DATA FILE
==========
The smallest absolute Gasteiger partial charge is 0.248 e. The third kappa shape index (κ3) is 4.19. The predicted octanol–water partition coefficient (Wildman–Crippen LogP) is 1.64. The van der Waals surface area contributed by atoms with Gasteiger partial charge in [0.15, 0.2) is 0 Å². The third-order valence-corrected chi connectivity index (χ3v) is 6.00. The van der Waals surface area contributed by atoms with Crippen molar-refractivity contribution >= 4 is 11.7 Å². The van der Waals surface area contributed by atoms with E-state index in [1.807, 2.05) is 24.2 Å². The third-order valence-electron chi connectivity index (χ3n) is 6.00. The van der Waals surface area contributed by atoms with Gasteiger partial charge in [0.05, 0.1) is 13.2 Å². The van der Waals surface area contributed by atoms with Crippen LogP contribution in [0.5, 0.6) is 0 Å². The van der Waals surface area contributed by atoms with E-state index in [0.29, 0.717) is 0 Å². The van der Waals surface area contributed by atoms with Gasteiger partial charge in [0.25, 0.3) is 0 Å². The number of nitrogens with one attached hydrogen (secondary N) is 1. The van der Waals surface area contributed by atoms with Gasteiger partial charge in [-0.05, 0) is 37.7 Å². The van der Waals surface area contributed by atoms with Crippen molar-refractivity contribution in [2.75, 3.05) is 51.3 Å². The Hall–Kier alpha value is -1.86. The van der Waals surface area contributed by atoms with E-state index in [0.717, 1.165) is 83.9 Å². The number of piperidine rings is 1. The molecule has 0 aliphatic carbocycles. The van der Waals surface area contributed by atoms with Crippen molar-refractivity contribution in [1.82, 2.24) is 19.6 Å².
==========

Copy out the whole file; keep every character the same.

The smallest absolute Gasteiger partial charge is 0.248 e. The third kappa shape index (κ3) is 4.19. The predicted octanol–water partition coefficient (Wildman–Crippen LogP) is 1.64. The van der Waals surface area contributed by atoms with Gasteiger partial charge in [0.15, 0.2) is 0 Å². The third-order valence-corrected chi connectivity index (χ3v) is 6.00. The van der Waals surface area contributed by atoms with Crippen molar-refractivity contribution >= 4 is 11.7 Å². The van der Waals surface area contributed by atoms with E-state index in [1.807, 2.05) is 24.2 Å². The third-order valence-electron chi connectivity index (χ3n) is 6.00. The van der Waals surface area contributed by atoms with Gasteiger partial charge in [0.05, 0.1) is 13.2 Å². The van der Waals surface area contributed by atoms with Crippen LogP contribution in [0.5, 0.6) is 0 Å². The van der Waals surface area contributed by atoms with E-state index in [0.29, 0.717) is 0 Å². The van der Waals surface area contributed by atoms with Gasteiger partial charge in [0.25, 0.3) is 0 Å². The number of nitrogens with one attached hydrogen (secondary N) is 1. The van der Waals surface area contributed by atoms with Gasteiger partial charge in [-0.05, 0) is 37.7 Å². The van der Waals surface area contributed by atoms with Crippen molar-refractivity contribution in [2.75, 3.05) is 51.3 Å². The Hall–Kier alpha value is -1.86. The van der Waals surface area contributed by atoms with E-state index in [0.717, 1.165) is 83.9 Å². The number of piperidine rings is 1. The molecule has 0 aliphatic carbocycles. The van der Waals surface area contributed by atoms with Crippen molar-refractivity contribution in [1.82, 2.24) is 19.6 Å².